Tynemouth Priory and Castle
Tags: 'mother house', 1090, 1296, 1538, 651, 787-790, 800, 875, Benedictine, castle, coastal battery, Coastguard, Coastguard Station, Danes, Deira, Dissolution of the Monasteries, Earl of Northumberland, England, English Heritage, First World War, German, German Navy, Germany, gravestones, Henry VIII, impressive ruin, King Henry VIII, King Osred, King Oswin, Kingdom of Deira, Kingdom of Northumbria, kings, military garrison, monks, mouth of the Tyne, naval forays, Northumberland, Northumbria, Prior, Priory, River Tyne, Robert de Mobray, rocky outcrop, ruins, Second World War, St Albans, St Oswin, Tynemouth, Tynemouth Priory, Tynemouth Priory and Castle, Vikings, World War One, WW1, WW2
Tynemouth Priory and Castle is a most impressive ruin, seen here in the evening sun. Standing on a rocky outcrop between Tynemouth village and the sea, it dominates the mouth of the River Tyne. There had been a church on this site for hundreds of years before 1090, when Robert de Mobray, Earl of Northumberland, caused the Priory to be built. Earlier buildings had been attacked by the Vikings (or Danes as they were called) no less than five times, the first invasion coming in 800, the last attack coming in 875, when the priory was destroyed. Many years later, in 1296, the Prior was given the right to fortify the buildings on site – so a priory and castle it became. No less than three kings are supposedly buried here including, Oswin, King of Deira (d.651), who was later to become St Oswin, and Osred, King of Northumbria from 789-790. There are also hundreds of other gravestones, many of them of the Benedictine monks who were sent here from their ‘mother house’ in St Albans – not a happy transfer, I am sure.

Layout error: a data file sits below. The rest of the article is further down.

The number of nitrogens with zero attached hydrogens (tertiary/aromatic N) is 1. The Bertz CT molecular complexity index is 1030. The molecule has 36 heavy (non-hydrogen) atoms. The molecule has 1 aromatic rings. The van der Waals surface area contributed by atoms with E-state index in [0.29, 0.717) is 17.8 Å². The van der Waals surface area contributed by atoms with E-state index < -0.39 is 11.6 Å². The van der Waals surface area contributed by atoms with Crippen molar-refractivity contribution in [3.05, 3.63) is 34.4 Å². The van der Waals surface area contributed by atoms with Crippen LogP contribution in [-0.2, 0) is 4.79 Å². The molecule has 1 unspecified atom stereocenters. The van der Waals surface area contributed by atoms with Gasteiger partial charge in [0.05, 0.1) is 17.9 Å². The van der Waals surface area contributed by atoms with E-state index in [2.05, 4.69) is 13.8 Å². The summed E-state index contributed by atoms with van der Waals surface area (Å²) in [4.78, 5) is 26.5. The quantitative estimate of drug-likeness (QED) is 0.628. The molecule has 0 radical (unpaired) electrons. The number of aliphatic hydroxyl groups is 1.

King Henry VIII took possession of the Priory upon the Dissolution of the Monasteries in 1538, and the buildings began their long slide into obscurity. By the time of the First World War a small military garrison occupied this important spot to guard against possible German naval forays. The site was also used to house a coastal battery during the Second World War, and has also been the site of a Coastguard Station.
Now, English Heritage owns the Priory and Castle, and their magnificent ruins are open to all, for a reasonable entrance fee.